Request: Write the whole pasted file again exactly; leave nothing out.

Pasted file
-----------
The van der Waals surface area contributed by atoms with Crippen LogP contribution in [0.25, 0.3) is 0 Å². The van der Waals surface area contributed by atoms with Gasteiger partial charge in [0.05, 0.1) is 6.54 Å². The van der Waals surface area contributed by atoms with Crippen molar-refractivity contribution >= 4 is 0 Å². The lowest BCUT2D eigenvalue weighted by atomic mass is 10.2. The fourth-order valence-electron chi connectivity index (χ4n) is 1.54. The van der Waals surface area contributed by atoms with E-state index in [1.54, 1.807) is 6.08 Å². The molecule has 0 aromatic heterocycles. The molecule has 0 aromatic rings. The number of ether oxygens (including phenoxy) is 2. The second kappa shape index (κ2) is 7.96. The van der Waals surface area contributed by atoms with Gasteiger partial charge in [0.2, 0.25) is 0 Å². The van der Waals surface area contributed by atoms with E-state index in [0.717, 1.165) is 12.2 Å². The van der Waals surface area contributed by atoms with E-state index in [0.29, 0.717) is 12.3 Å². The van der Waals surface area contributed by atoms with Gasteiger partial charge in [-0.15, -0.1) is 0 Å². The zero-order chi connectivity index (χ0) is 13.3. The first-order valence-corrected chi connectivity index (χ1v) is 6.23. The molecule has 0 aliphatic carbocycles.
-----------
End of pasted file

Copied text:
The van der Waals surface area contributed by atoms with Crippen LogP contribution in [0.25, 0.3) is 0 Å². The van der Waals surface area contributed by atoms with Gasteiger partial charge in [0.05, 0.1) is 6.54 Å². The van der Waals surface area contributed by atoms with Crippen molar-refractivity contribution >= 4 is 0 Å². The lowest BCUT2D eigenvalue weighted by atomic mass is 10.2. The fourth-order valence-electron chi connectivity index (χ4n) is 1.54. The van der Waals surface area contributed by atoms with E-state index in [1.54, 1.807) is 6.08 Å². The molecule has 0 aromatic heterocycles. The molecule has 0 aromatic rings. The number of ether oxygens (including phenoxy) is 2. The second kappa shape index (κ2) is 7.96. The van der Waals surface area contributed by atoms with Gasteiger partial charge in [0.2, 0.25) is 0 Å². The van der Waals surface area contributed by atoms with E-state index in [0.717, 1.165) is 12.2 Å². The van der Waals surface area contributed by atoms with E-state index in [0.29, 0.717) is 12.3 Å². The van der Waals surface area contributed by atoms with Gasteiger partial charge in [-0.15, -0.1) is 0 Å². The zero-order chi connectivity index (χ0) is 13.3. The first-order valence-corrected chi connectivity index (χ1v) is 6.23. The molecule has 0 aliphatic carbocycles.